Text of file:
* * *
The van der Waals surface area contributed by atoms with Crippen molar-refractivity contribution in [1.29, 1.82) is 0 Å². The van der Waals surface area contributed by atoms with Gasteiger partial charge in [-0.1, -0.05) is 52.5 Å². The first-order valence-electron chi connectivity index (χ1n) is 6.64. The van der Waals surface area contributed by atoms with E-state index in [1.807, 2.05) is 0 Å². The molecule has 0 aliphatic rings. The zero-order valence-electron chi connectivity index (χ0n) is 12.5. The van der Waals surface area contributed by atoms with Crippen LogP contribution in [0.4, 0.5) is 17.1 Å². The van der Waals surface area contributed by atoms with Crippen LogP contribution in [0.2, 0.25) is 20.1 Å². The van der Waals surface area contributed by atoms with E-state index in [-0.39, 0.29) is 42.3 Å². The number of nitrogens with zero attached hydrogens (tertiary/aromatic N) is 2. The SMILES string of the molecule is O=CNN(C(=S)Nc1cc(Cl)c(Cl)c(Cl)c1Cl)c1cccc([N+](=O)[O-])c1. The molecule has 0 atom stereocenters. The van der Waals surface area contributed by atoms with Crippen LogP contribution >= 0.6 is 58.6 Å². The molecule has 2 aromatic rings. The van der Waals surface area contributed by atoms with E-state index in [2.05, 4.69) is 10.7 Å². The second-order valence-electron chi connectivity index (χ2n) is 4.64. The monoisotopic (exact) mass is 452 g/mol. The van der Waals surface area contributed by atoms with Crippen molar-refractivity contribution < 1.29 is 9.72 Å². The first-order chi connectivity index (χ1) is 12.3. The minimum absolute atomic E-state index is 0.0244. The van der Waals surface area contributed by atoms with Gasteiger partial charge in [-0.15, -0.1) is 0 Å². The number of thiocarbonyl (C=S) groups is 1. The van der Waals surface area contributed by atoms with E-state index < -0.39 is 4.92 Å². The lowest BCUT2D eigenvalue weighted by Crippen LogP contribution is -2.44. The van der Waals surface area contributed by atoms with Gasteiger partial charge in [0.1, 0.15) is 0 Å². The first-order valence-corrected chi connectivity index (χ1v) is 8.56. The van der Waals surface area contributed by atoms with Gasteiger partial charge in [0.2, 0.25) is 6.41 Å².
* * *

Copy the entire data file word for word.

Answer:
The van der Waals surface area contributed by atoms with Crippen molar-refractivity contribution in [1.29, 1.82) is 0 Å². The van der Waals surface area contributed by atoms with Gasteiger partial charge in [-0.1, -0.05) is 52.5 Å². The first-order valence-electron chi connectivity index (χ1n) is 6.64. The van der Waals surface area contributed by atoms with E-state index in [1.807, 2.05) is 0 Å². The molecule has 0 aliphatic rings. The zero-order valence-electron chi connectivity index (χ0n) is 12.5. The van der Waals surface area contributed by atoms with Crippen LogP contribution in [0.4, 0.5) is 17.1 Å². The van der Waals surface area contributed by atoms with Crippen LogP contribution in [0.2, 0.25) is 20.1 Å². The van der Waals surface area contributed by atoms with E-state index in [-0.39, 0.29) is 42.3 Å². The number of nitrogens with zero attached hydrogens (tertiary/aromatic N) is 2. The SMILES string of the molecule is O=CNN(C(=S)Nc1cc(Cl)c(Cl)c(Cl)c1Cl)c1cccc([N+](=O)[O-])c1. The molecule has 0 atom stereocenters. The van der Waals surface area contributed by atoms with Crippen LogP contribution >= 0.6 is 58.6 Å². The molecule has 2 aromatic rings. The van der Waals surface area contributed by atoms with E-state index in [2.05, 4.69) is 10.7 Å². The second-order valence-electron chi connectivity index (χ2n) is 4.64. The monoisotopic (exact) mass is 452 g/mol. The van der Waals surface area contributed by atoms with Crippen molar-refractivity contribution < 1.29 is 9.72 Å². The first-order chi connectivity index (χ1) is 12.3. The minimum absolute atomic E-state index is 0.0244. The van der Waals surface area contributed by atoms with Gasteiger partial charge in [-0.15, -0.1) is 0 Å². The number of thiocarbonyl (C=S) groups is 1. The van der Waals surface area contributed by atoms with E-state index < -0.39 is 4.92 Å². The lowest BCUT2D eigenvalue weighted by Crippen LogP contribution is -2.44. The van der Waals surface area contributed by atoms with Gasteiger partial charge in [0.1, 0.15) is 0 Å². The first-order valence-corrected chi connectivity index (χ1v) is 8.56. The van der Waals surface area contributed by atoms with Gasteiger partial charge in [0.2, 0.25) is 6.41 Å².